• Robin says:

    WOW! What a great testament to a Maria consultation and a fabulous makeover! And it hits home to those of us who like our existing furniture but just want a new look. The oak is such a great wood and it is nice to see it just be painted instead of being replaced. Which type of consultation was purchased for this? And what type and color is the fireplace surround?

  • Robin says:

    Did you notice the new wood on the bar front? And the living room fabric was carried to the kitchen in the picture frames by the dining area. I’m still in awe, every time I reread this post!!!!!

  • Carol J says:

    Ohmygosh, super cute!

  • Susan S says:

    Oh, the power of paint! Wonderful transformation! HOW did she talk her husband into painting all the oak window trim and the banister?

  • Mary says:

    Love the idea of navy chairs. At least the bar stools could be navy. It would add pop!

  • Tess says:

    Woah! Talk about BEFORE and AFTER!! Fabulous. I can only imagine how long all of that took! It’s an inspiration to get red of my ugly oak railings. 😉

  • Annie says:

    I am inspired! A TRUE TRANSFORMATION!! Very impressive! I received a color consult from Maria several months ago for a condo on a lake our family shares with my husband’s family. It has a lot of oak and oak cabinets as well. Life got in the way for a while but soon I can carve out time to begin and complete by summer so we can ENJOY it! Thank you for the inspiration/kick in the pants! HA! And I can also show my husband what a difference it makes!!

  • Becky says:

    Wow this is amazing. Great plan, great action on homeowner’s behalf! This was a HUGE undertaking! The detail! So worth it! These people must be so happy everytime they walk through the door!

  • Kay says:

    Beautiful transformation! She is fortunate that her oak cabs were shaker style instead of those with the curve on top. When people talk about not painting oak cabs successfully, the latter might be the ones they’re thinking of.

  • sandyc says:

    What a wonderful and timely post for me, Maria. My oak kitchen cabinets will be painted white, my appliances are white and I crave sunny yellow green. And this year finally and hopefully, new floors throughout my home will happen. I have some oak and some knotty pine pieces and some painting will probably be required and Jan’s project is very inspirational. Floor color is still an issue for me. Jan’s “medium brown” hardwood looks lovely and warm in her home which gets a lot of light. Any “brown” flooring in our very shaded homes (eaves on all three sides) makes me feel as through I’m trapped in a cave and can’t wait to get to the light at the opening, and, since most of my neighbors who have replaced flooring recently have chosen brown” whether laminate or wood-look tile (hardwood is out), I’m “escaping” frequently. Happily, Maria, you’ve done some very helpful posts on alternates to “medium brown” flooring which are continually referenced. Thanks so much for the treat of this very inspirational post today.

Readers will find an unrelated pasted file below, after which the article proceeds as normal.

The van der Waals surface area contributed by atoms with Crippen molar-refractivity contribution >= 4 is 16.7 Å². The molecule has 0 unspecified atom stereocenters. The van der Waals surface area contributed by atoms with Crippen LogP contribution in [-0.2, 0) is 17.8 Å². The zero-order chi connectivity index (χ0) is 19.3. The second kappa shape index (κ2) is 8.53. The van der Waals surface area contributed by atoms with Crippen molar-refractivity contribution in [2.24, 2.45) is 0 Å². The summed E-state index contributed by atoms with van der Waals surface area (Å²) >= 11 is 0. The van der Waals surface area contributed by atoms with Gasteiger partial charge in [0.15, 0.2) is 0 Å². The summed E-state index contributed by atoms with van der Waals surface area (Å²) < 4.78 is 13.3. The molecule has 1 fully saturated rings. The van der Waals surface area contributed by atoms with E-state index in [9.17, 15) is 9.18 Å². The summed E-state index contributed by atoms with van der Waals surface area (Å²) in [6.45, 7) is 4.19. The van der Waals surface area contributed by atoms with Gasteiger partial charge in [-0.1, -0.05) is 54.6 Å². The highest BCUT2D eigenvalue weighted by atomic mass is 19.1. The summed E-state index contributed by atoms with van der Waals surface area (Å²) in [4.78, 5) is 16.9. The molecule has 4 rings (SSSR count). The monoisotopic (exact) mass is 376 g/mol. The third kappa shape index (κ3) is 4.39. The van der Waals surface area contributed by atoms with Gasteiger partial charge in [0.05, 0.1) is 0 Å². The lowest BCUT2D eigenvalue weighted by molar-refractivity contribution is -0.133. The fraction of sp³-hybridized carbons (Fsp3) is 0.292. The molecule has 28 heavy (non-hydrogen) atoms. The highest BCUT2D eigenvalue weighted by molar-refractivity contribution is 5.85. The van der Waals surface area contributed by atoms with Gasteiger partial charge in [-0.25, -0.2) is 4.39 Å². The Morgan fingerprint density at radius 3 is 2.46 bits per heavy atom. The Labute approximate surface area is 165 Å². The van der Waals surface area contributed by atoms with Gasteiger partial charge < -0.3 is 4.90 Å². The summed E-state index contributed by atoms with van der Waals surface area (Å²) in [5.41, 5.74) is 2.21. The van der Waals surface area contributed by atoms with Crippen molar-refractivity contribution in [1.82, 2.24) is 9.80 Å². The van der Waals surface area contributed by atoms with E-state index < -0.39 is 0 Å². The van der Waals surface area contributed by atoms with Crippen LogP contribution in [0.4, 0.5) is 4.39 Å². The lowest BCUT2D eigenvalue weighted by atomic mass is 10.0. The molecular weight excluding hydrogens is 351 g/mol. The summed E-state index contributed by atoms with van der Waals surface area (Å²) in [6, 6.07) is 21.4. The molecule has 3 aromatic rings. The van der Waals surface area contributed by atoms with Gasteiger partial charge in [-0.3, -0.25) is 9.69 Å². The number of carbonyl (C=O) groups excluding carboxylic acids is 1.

• Roberta says:

    Beautiful transformation! So many of my customers have that orange oak, and now I can show them whats possible. I too would have done the navy stools, and would have switched up the greens a little more so that it didn’t all match so much.

  • Sue says:

    How inspiring!

  • gary says:

    Nice job, I to have much oak in my house and of course after seeing the after photos, I have been inspired to paint oak trim. What color and brand was used for the after photo’s?

  • Elizabeth says:

    amazing transformation, I would never have thought of using that colour of green. I also have the orange oak trim
    which I hate. We have painted the lower floor trim & doors white and still need to do upstairs. What type of paint is used on the table and chairs

  • Patricia Kramer says:

    Hi Maria, I read this post, closed it, but have come back to comment because, once again you have come up with beautiful solutions updating a home without it costing a fortune. Making the customer comfortable using many of their original pieces. The home really has been transformed from a dated 80’s feel to something current and fresh. Great job! No wonder i recommend your course to YOUNG and older designers alike! You have a wonderful eye for detail and your system of colour really is trans formative as the above post illustrates! I send you and Terreeia loads of love!